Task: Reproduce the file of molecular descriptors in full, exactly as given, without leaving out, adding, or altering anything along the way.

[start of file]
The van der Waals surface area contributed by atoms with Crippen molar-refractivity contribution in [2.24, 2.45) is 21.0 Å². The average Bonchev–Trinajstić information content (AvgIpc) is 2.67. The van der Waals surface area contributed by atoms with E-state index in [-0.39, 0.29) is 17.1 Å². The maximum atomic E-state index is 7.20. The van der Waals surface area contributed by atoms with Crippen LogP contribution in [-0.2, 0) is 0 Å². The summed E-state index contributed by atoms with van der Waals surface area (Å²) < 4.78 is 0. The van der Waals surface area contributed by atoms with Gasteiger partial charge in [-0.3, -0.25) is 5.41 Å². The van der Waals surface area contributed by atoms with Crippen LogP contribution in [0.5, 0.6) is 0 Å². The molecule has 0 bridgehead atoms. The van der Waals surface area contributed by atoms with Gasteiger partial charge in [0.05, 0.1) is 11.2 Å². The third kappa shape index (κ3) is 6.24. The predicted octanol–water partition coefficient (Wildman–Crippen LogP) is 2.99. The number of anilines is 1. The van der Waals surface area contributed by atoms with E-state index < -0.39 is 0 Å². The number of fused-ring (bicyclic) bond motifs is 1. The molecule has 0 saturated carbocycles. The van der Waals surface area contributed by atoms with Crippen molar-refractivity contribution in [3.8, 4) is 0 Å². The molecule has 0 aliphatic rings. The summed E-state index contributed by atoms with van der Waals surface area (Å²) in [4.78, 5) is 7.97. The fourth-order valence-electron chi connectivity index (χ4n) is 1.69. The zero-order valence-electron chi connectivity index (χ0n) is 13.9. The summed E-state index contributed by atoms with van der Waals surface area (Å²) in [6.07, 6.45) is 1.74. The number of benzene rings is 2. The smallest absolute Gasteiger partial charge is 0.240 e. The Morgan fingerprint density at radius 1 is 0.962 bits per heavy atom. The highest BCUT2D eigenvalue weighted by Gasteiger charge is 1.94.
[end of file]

The van der Waals surface area contributed by atoms with Crippen molar-refractivity contribution in [2.24, 2.45) is 21.0 Å². The average Bonchev–Trinajstić information content (AvgIpc) is 2.67. The van der Waals surface area contributed by atoms with E-state index in [-0.39, 0.29) is 17.1 Å². The maximum atomic E-state index is 7.20. The van der Waals surface area contributed by atoms with Crippen LogP contribution in [-0.2, 0) is 0 Å². The summed E-state index contributed by atoms with van der Waals surface area (Å²) < 4.78 is 0. The van der Waals surface area contributed by atoms with Gasteiger partial charge in [-0.3, -0.25) is 5.41 Å². The van der Waals surface area contributed by atoms with Crippen LogP contribution in [0.5, 0.6) is 0 Å². The molecule has 0 bridgehead atoms. The van der Waals surface area contributed by atoms with Gasteiger partial charge in [0.05, 0.1) is 11.2 Å². The third kappa shape index (κ3) is 6.24. The predicted octanol–water partition coefficient (Wildman–Crippen LogP) is 2.99. The number of anilines is 1. The van der Waals surface area contributed by atoms with E-state index < -0.39 is 0 Å². The number of fused-ring (bicyclic) bond motifs is 1. The molecule has 0 saturated carbocycles. The van der Waals surface area contributed by atoms with Crippen molar-refractivity contribution in [3.8, 4) is 0 Å². The molecule has 0 aliphatic rings. The summed E-state index contributed by atoms with van der Waals surface area (Å²) in [4.78, 5) is 7.97. The fourth-order valence-electron chi connectivity index (χ4n) is 1.69. The zero-order valence-electron chi connectivity index (χ0n) is 13.9. The summed E-state index contributed by atoms with van der Waals surface area (Å²) in [6.07, 6.45) is 1.74. The number of benzene rings is 2. The smallest absolute Gasteiger partial charge is 0.240 e. The Morgan fingerprint density at radius 1 is 0.962 bits per heavy atom. The highest BCUT2D eigenvalue weighted by Gasteiger charge is 1.94.